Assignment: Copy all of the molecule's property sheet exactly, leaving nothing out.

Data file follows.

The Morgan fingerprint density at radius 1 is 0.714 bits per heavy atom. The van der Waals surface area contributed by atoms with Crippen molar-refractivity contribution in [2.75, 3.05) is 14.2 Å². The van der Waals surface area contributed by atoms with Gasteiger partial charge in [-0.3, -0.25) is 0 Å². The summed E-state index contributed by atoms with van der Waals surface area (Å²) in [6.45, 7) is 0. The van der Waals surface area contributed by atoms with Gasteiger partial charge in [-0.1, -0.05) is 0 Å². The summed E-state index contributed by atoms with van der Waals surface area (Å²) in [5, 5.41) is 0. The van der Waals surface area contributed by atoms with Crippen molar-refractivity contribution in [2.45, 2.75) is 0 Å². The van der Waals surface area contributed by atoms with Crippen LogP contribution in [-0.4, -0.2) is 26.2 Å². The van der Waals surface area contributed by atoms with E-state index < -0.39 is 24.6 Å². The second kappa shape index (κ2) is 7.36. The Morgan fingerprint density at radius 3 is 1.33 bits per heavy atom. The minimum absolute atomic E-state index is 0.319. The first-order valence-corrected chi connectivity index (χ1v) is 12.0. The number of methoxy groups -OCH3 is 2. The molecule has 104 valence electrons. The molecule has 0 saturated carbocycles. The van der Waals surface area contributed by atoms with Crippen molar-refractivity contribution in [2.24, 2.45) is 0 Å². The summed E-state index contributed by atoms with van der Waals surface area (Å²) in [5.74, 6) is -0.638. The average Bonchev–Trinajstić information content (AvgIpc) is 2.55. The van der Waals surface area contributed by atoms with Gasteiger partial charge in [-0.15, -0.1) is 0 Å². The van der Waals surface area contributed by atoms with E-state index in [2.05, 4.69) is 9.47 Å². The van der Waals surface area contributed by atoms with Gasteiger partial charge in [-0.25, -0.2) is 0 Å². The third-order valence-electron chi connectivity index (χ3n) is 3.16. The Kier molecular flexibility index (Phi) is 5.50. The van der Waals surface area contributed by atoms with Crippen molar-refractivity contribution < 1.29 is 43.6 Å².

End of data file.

The Morgan fingerprint density at radius 1 is 0.714 bits per heavy atom. The van der Waals surface area contributed by atoms with Crippen molar-refractivity contribution in [2.75, 3.05) is 14.2 Å². The van der Waals surface area contributed by atoms with Gasteiger partial charge in [-0.3, -0.25) is 0 Å². The summed E-state index contributed by atoms with van der Waals surface area (Å²) in [6.45, 7) is 0. The van der Waals surface area contributed by atoms with Gasteiger partial charge in [-0.1, -0.05) is 0 Å². The summed E-state index contributed by atoms with van der Waals surface area (Å²) in [5, 5.41) is 0. The van der Waals surface area contributed by atoms with Crippen molar-refractivity contribution in [2.45, 2.75) is 0 Å². The van der Waals surface area contributed by atoms with Crippen LogP contribution in [-0.4, -0.2) is 26.2 Å². The van der Waals surface area contributed by atoms with E-state index < -0.39 is 24.6 Å². The second kappa shape index (κ2) is 7.36. The Morgan fingerprint density at radius 3 is 1.33 bits per heavy atom. The minimum absolute atomic E-state index is 0.319. The first-order valence-corrected chi connectivity index (χ1v) is 12.0. The number of methoxy groups -OCH3 is 2. The molecule has 104 valence electrons. The molecule has 0 saturated carbocycles. The van der Waals surface area contributed by atoms with Crippen molar-refractivity contribution in [2.24, 2.45) is 0 Å². The summed E-state index contributed by atoms with van der Waals surface area (Å²) in [5.74, 6) is -0.638. The average Bonchev–Trinajstić information content (AvgIpc) is 2.55. The van der Waals surface area contributed by atoms with Gasteiger partial charge in [-0.15, -0.1) is 0 Å². The van der Waals surface area contributed by atoms with E-state index in [2.05, 4.69) is 9.47 Å². The van der Waals surface area contributed by atoms with Gasteiger partial charge in [-0.25, -0.2) is 0 Å². The third-order valence-electron chi connectivity index (χ3n) is 3.16. The Kier molecular flexibility index (Phi) is 5.50. The van der Waals surface area contributed by atoms with Crippen molar-refractivity contribution < 1.29 is 43.6 Å².